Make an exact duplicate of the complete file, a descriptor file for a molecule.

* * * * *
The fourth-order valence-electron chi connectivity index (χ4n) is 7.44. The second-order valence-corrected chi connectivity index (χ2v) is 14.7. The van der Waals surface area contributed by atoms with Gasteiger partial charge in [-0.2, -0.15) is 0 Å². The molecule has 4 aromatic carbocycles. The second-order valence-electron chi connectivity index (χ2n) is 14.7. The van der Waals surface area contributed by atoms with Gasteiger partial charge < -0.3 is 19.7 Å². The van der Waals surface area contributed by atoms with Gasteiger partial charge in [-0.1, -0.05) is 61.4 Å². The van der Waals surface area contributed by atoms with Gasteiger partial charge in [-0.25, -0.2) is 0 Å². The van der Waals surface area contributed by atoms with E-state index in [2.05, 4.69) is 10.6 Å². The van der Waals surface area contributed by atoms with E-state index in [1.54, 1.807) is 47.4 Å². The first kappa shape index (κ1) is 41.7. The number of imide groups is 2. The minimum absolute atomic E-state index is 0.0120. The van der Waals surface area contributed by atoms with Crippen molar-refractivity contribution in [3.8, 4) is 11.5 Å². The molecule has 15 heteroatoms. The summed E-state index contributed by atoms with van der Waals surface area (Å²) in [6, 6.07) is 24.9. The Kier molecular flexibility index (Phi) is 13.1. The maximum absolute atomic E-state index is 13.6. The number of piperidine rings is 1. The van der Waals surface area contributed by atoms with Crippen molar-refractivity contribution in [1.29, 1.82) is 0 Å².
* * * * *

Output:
The fourth-order valence-electron chi connectivity index (χ4n) is 7.44. The second-order valence-corrected chi connectivity index (χ2v) is 14.7. The van der Waals surface area contributed by atoms with Gasteiger partial charge in [-0.2, -0.15) is 0 Å². The molecule has 4 aromatic carbocycles. The second-order valence-electron chi connectivity index (χ2n) is 14.7. The van der Waals surface area contributed by atoms with Gasteiger partial charge < -0.3 is 19.7 Å². The van der Waals surface area contributed by atoms with Gasteiger partial charge in [-0.1, -0.05) is 61.4 Å². The van der Waals surface area contributed by atoms with Gasteiger partial charge in [-0.25, -0.2) is 0 Å². The van der Waals surface area contributed by atoms with E-state index in [2.05, 4.69) is 10.6 Å². The van der Waals surface area contributed by atoms with E-state index in [1.54, 1.807) is 47.4 Å². The first kappa shape index (κ1) is 41.7. The number of imide groups is 2. The minimum absolute atomic E-state index is 0.0120. The van der Waals surface area contributed by atoms with Crippen molar-refractivity contribution in [3.8, 4) is 11.5 Å². The molecule has 15 heteroatoms. The summed E-state index contributed by atoms with van der Waals surface area (Å²) in [6, 6.07) is 24.9. The Kier molecular flexibility index (Phi) is 13.1. The maximum absolute atomic E-state index is 13.6. The number of piperidine rings is 1. The van der Waals surface area contributed by atoms with Crippen molar-refractivity contribution in [1.29, 1.82) is 0 Å².